A Multi-Omic Analysis of Peripheral Blood from Children with ASD and Ileocolonic Inflammation
Background: Gastrointestinal (GI) symptoms are a common co-occurring medical issue in children with autism spectrum disorder (ASD). We have previously described unique GI mucosal biomarkers specific for ASD-associated ileocolitis in children. It is not yet known whether unique biomarkers are also present in the blood of these individuals. Identification of a validated blood-based biomarker of ASD-associated ileocolitis would allow for earlier identification of co-morbid GI disease and earlier GI intervention in affected patients. Moreover, it would provide insight into the relevant genes and metabolic pathways in ASD-associated ileocolitis.
Objectives: In an effort to enable a more complete understanding of the biology that underlies GI inflammation in children with ASD, the goal of these studies was to use an integrated omics approach to evaluate blood-based gene expression and serum metabolite relative abundance in GI-symptomatic children with ASD that have a demonstrated histologic ileocolitis.
Methods: The study cohort was comprised of whole blood and serum from 22 children with ASD who were undergoing clinically-indicated ileocolonoscopy for chronic GI symptoms, and 24 non-ASD (typically developing, TD) children undergoing ileocolonoscopy for a variety of GI symptoms. All children with ASD had histologic inflammation of the ileum, colon, or both. The TD controls used for this study were selected based on absence of histologic inflammation anywhere in the GI tract and absence of a neurodevelopmental disorder. Molecular profiling in peripheral blood (transcriptome) and serum (metabolome) from children with ASD (and ileocolitis) and TD children (without ileocolitis) was performed to identify differentially expressed transcripts and metabolite abundance levels that may serve as a proxy for GI inflammation.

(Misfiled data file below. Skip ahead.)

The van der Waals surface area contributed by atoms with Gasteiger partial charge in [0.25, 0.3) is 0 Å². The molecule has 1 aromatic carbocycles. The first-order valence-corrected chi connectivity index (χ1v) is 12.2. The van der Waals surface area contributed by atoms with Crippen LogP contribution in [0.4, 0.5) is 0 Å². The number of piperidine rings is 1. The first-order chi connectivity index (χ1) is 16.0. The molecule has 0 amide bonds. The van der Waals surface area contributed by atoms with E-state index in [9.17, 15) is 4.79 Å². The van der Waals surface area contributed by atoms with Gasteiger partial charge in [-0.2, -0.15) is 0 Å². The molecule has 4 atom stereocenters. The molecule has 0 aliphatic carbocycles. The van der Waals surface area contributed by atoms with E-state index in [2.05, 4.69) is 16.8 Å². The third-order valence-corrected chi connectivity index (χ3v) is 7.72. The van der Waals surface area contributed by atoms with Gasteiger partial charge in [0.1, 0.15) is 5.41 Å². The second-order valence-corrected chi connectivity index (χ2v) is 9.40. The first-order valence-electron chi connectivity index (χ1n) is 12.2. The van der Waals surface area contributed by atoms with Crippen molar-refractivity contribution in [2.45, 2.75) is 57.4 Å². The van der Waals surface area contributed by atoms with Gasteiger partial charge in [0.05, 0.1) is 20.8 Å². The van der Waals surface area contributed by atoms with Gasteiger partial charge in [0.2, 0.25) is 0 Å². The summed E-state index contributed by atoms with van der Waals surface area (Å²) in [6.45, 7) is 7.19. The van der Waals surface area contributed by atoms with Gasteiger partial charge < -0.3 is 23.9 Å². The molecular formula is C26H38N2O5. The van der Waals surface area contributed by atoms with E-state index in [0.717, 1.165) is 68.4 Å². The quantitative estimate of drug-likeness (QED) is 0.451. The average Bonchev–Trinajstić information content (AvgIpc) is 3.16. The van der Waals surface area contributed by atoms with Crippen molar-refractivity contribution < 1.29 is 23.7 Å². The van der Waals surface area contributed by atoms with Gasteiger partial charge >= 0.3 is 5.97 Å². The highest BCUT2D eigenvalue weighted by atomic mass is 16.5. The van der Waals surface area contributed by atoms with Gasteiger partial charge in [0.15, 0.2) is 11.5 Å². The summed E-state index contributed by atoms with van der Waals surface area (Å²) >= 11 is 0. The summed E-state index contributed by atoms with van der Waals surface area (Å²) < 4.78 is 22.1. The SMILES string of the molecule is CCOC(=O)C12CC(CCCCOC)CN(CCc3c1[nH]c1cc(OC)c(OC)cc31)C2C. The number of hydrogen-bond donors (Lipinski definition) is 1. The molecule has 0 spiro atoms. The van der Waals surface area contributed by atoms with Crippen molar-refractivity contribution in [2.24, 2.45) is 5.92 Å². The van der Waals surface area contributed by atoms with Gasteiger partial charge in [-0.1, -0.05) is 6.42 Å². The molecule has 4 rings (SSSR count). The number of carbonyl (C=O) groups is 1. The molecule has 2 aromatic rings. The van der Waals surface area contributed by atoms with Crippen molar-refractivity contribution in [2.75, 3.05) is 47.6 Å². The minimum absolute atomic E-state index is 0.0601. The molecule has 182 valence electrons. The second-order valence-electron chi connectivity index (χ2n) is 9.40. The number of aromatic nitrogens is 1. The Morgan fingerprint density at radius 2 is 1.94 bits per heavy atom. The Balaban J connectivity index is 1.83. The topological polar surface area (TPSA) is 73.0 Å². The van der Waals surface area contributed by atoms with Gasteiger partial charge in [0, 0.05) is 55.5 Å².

Results: Differential gene expression analysis (using whole genome microarray) identified a large number of both up- and downregulated transcripts. The significantly upregulated transcripts in ASD were enriched for pathways including ECM-receptor interaction, intestinal immune network, fatty acid biosynthesis, hematopoiesis, serotonin transporter activity, platelet degranulation, platelet activation, signaling and aggregation, and cytokine signaling. The significantly downregulated transcripts in ASD were enriched for pathways such as arachidonic acid metabolism, linoleic acid metabolism, extracellular vesicle-mediated signaling, NOD pathway, aryl hydrocarbon receptor pathways, and oxidative ethanol degradation. From the metabolomics data, fatty acid metabolism (acyl carnitines), phenylalanine and tyrosine metabolism were uniquely associated with ASD, whereas steroidal metabolism and xanthine metabolism were uniquely associated with TD controls. Integration of transcript and metabolite data revealed enrichment of caffeine metabolism, purine nucleotide metabolism, and glucose alanine cycle.
Conclusions: On one hand, the gene-expression signatures revealed molecular signaling pathways, while on the other hand the metabolomics data revealed the metabolic biosynthetic and catabolic routes of ASD. Both datasets point to dysregulation of fatty acid and lipid metabolism spanning the two omics layers. Such complementary multi-omics efforts have proven useful to understand the disease mechanisms in greater detail and to facilitate rapid hypothesis generation in the context of ASD.